An online friend tells me I have been negligent in not giving any glimpses or news from the Oxford Symposium on Food of early July. There’s a reason I haven’t written about it I think. It’s a place where people come and meet and give talks and discuss food issues both large and small, famous and obscure. The being-there is the point. And I am not a reporter. So I end up stumped and stopped, unable to find the ease and juice to write interestingly about it.
But that online prompting in turn is making me think about the nature of the communicating that goes on on FB and Twitter. I post a link to an interesting story, thinking others might also find it interesting. That’s a kind of curating or giving access to others. And I also post notes about things I’m thinking about or situations I’ve just been in or even something interesting that I made myself for breakfast. Why do that? It’s hard to say. Is this taking the place of quick phone chats with friends? Is it an unloading of thoughts that would otherwise just run through my head? What purpose is served?
On the other hand, this networking can be so useful for linking people and their needs. The other day I was at the Farmers’ Market that takes place every Tuesday (8 am to 2 pm) in front of Sick Children’s Hospital a few blocks from my house. The dazed parents and others who find themselves visting a sick child in the hospital can at least get refreshed by stopping by. It’s a reminder of a better happier world than the hospital. And a reminder that there is good food in the world; hospital food is still so disgracefully bad around here.
But the farmers who come in to the various farmers’ markets in Toronto pay a real price. They have the cost of gas and the time it all takes to drive in, or else the cost of paying someone else to drive in and to sell for them. I was talking to the woman who manages the market about whether farmers could share transport chores, take turns doing the drive in, whatever. But they come in from all directions, not from a single community or area. Still, if there were a good on-line bulletin board, so growers/producers could communicate their where and when and what kind of transport they needed, perhaps it could lighten their market burden. So, said the manager, find me someone to design the app who can give us a good price…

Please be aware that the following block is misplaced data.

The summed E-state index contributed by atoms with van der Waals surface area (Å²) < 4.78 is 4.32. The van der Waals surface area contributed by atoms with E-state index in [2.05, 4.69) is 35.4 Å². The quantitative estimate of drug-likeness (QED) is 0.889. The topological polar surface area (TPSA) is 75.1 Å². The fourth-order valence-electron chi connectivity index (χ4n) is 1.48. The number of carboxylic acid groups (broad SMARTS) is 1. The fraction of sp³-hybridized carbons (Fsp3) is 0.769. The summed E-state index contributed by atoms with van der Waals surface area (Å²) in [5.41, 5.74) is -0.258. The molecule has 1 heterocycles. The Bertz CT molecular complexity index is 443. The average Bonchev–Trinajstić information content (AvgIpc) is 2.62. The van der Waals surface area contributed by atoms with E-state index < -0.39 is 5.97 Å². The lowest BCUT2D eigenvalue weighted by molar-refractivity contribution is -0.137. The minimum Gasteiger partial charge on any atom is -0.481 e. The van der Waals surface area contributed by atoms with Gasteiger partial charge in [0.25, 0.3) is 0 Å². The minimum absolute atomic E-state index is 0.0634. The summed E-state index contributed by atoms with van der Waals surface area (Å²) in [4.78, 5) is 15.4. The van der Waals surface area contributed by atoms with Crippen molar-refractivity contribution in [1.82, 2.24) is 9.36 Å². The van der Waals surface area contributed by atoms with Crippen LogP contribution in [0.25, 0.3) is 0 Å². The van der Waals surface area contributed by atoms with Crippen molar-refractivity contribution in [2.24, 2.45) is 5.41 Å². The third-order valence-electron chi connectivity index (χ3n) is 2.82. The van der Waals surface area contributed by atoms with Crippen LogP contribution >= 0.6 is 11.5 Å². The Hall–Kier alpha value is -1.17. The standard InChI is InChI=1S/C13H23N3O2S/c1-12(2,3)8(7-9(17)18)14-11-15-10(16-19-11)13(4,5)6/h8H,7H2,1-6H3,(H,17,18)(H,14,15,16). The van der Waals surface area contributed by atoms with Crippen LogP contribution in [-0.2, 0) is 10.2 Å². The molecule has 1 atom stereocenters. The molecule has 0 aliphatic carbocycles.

We clamour for local food, but many aren’t willing to pay the cost of it, and the farmers are caught in a squeeze. Perhaps modern methods can give this “old-fashioned” market idea new life and increased resilience.
With the peaches and blueberries I bought on Tuesday I made a couple of cakes: my skillet cake standard. I say "standard" but of course each time the cake is different, as I use a variety of flours (this time all Red Fife) and flavourings and toppings. I included a few wild blueberries in the cake batter, and I also cooked peaches briefly in white wine with more blueberries, then spooned them onto the cakes when they were half-cooked. Delicious. I like the unpredictability, the fresh discovery each time I make the skillet cakes, as I vary ingredients and proportions. It’s such a forgiving recipe, the best kind. I leave fine patisserie and over-precision to those who love it. Give me Home baking and a casual approach any day.
And on the subject of fruit, I had a large basket of blueberries to work with, not wild ones, this week. We’ve been eating handfuls of them as a snack at all times of day. But even so there were still a lot left yesterday and I was worried that they would start going off. So I tossed them into a pot with a very little bit of water and some sugar and cooked them a little. The intensification of flavour was fabulous. There definitely is a good argument for cooking some fruit – not raspberries or sweet cherries, but rhubarb, blueberries, sometimes peaches…
And more fruit talk: I have some sour cherries frozen, from a few weeks ago. I want to figure out a moraba (preserved fruit) recipe for them, to try to come close to the fabulous carnelian cherry moraba I tasted in Georgia.
Of course I am kind of rolling a rock uphill here. First, sour cherries and not the same as carnelian cherries, which, in fact, are not “cherries” at all, though they look like brighter red, slightly elongated cherries. (Their Latin name is Cornus mas and they are in the dogwood family; here’s a link http://www.wildmanstevebrill.com/Plants.Folder/CarnelianCherry.html)
I’ve seen them growing at the agricultural research station in Mount Vernon, in Washington State (where the Kneading Conference West is held each year – this year it’s September 12 to 14, and will be great), and wonder if any of you have worked with them.
Despite the rock-uphill aspect, I think it’s worth a try, this recipe testing/development with sour cherries, for morabas can be eaten as preserved fruits, but also, my favorite thing, their sweetened intensely fruit-tasting syrup can be used as a concentrate to make a delicious drink, essence of summer in the winter. Or you can drizzle the syrup over ice cream or use it to glaze a cake or…!